Nevertheless, when considering the development of the domestication of plants and animals, followed by sedentary living, and ultimately urbanism, it is notable that such events occurred first in warm temperate zones such as central Mexico, the Fertile Crescent, and the Indus Valley, and then spread to other zones. So there is an interplay between environment and human culture and adaptation.

I love this quote from Montesquieu:

Lunch kills half of Paris, supper the other half.

It conjures up classic images of 18th century Parisian overindulgence. I must admit that many of my recipes presented here are over the top. But they are not reflective of my actual eating habits. The bulk of my daily diet is made up of fruits, vegetables, legumes, and whole grains. I eat meat and fat in moderation, and rarely use sugar or salt in cooking. Then again, from time to time I’ll cook something rich in butter and cream without thinking twice about it because it is a rarity. So, to honor Montesquieu I present you with a supremely indulgent classic sauce from his native Bordeaux, sauce bordelaise, made with dry red wine, bone marrow, butter, shallots and demi-glace. Traditionally, bordelaise sauce is served with grilled beef or steak, though it can also be served with other meats or vegetables.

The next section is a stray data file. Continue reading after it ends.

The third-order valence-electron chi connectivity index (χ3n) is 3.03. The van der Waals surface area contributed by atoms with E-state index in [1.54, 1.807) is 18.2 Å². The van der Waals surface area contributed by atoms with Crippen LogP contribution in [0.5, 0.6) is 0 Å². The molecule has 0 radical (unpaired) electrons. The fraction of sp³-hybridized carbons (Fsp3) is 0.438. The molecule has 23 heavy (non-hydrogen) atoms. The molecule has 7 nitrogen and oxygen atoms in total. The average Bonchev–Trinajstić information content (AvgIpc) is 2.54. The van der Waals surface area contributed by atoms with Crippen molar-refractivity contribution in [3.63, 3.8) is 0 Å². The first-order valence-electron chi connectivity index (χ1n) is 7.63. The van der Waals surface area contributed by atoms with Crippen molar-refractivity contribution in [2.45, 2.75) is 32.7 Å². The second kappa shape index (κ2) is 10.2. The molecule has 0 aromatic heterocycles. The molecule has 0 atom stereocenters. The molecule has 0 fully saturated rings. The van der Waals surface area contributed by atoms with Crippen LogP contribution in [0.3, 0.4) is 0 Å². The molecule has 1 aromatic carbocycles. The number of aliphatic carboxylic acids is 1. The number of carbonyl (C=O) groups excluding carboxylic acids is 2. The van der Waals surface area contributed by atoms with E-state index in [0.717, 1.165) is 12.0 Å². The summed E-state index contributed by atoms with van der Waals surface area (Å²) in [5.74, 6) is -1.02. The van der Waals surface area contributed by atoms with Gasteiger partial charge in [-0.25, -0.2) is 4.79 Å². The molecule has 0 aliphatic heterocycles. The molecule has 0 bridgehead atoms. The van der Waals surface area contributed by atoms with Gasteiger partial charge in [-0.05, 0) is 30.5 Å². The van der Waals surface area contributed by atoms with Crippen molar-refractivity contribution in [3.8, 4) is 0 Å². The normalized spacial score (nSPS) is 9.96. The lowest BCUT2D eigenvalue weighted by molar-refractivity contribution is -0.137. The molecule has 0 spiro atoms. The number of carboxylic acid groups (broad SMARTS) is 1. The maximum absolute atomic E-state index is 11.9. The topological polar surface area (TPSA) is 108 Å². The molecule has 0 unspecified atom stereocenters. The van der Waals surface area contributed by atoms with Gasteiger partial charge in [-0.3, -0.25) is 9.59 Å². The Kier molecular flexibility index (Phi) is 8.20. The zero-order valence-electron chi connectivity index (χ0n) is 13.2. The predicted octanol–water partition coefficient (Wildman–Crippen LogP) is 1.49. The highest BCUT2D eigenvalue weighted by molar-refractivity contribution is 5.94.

Sauce Bordelaise


1 oz butter
¼ cup finely chopped shallots
½ cup Bordeaux red wine
½ tbsp fresh thyme leaves
1 tsp cracked black peppercorn
1 cup demi glace
marrow bones


You need enough marrow bones to produce about 4 ounces of marrow. Place them on a baking tray and roast at 350°F/175°C for 20 to 30 minutes, or until the marrow is soft. Remove the marrow from the bone and dice. Reserve with any pan juices.